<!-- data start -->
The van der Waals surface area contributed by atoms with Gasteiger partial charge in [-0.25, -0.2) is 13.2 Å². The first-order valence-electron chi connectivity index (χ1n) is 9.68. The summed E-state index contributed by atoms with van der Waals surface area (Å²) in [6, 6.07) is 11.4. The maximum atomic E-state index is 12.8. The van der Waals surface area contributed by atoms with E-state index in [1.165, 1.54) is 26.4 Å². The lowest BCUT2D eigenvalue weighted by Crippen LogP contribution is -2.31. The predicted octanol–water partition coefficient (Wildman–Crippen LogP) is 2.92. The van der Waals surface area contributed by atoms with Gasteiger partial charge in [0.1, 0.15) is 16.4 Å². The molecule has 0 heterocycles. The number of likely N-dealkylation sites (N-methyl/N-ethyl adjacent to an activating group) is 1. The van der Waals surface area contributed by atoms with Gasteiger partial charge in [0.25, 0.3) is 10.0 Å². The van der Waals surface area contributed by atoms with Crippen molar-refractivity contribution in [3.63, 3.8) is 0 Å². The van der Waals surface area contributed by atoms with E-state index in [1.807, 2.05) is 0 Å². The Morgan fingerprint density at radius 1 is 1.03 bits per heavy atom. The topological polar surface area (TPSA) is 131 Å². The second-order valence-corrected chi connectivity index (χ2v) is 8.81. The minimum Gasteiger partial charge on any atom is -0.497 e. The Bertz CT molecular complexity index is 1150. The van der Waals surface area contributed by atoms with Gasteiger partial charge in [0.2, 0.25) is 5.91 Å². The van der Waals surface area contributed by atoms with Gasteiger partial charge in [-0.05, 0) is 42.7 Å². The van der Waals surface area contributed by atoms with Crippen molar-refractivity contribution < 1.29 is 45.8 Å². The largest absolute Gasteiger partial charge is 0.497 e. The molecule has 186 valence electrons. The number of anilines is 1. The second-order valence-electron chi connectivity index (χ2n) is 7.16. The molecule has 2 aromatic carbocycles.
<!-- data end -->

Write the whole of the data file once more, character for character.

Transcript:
The van der Waals surface area contributed by atoms with Gasteiger partial charge in [-0.25, -0.2) is 13.2 Å². The first-order valence-electron chi connectivity index (χ1n) is 9.68. The summed E-state index contributed by atoms with van der Waals surface area (Å²) in [6, 6.07) is 11.4. The maximum atomic E-state index is 12.8. The van der Waals surface area contributed by atoms with E-state index in [1.165, 1.54) is 26.4 Å². The lowest BCUT2D eigenvalue weighted by Crippen LogP contribution is -2.31. The predicted octanol–water partition coefficient (Wildman–Crippen LogP) is 2.92. The van der Waals surface area contributed by atoms with Gasteiger partial charge in [0.1, 0.15) is 16.4 Å². The molecule has 0 heterocycles. The number of likely N-dealkylation sites (N-methyl/N-ethyl adjacent to an activating group) is 1. The van der Waals surface area contributed by atoms with Gasteiger partial charge in [0.25, 0.3) is 10.0 Å². The van der Waals surface area contributed by atoms with Crippen molar-refractivity contribution in [3.63, 3.8) is 0 Å². The van der Waals surface area contributed by atoms with E-state index in [1.807, 2.05) is 0 Å². The Morgan fingerprint density at radius 1 is 1.03 bits per heavy atom. The topological polar surface area (TPSA) is 131 Å². The second-order valence-corrected chi connectivity index (χ2v) is 8.81. The minimum Gasteiger partial charge on any atom is -0.497 e. The Bertz CT molecular complexity index is 1150. The van der Waals surface area contributed by atoms with Gasteiger partial charge in [0.2, 0.25) is 5.91 Å². The van der Waals surface area contributed by atoms with Gasteiger partial charge in [-0.05, 0) is 42.7 Å². The van der Waals surface area contributed by atoms with Crippen molar-refractivity contribution < 1.29 is 45.8 Å². The largest absolute Gasteiger partial charge is 0.497 e. The molecule has 186 valence electrons. The number of anilines is 1. The second-order valence-electron chi connectivity index (χ2n) is 7.16. The molecule has 2 aromatic carbocycles.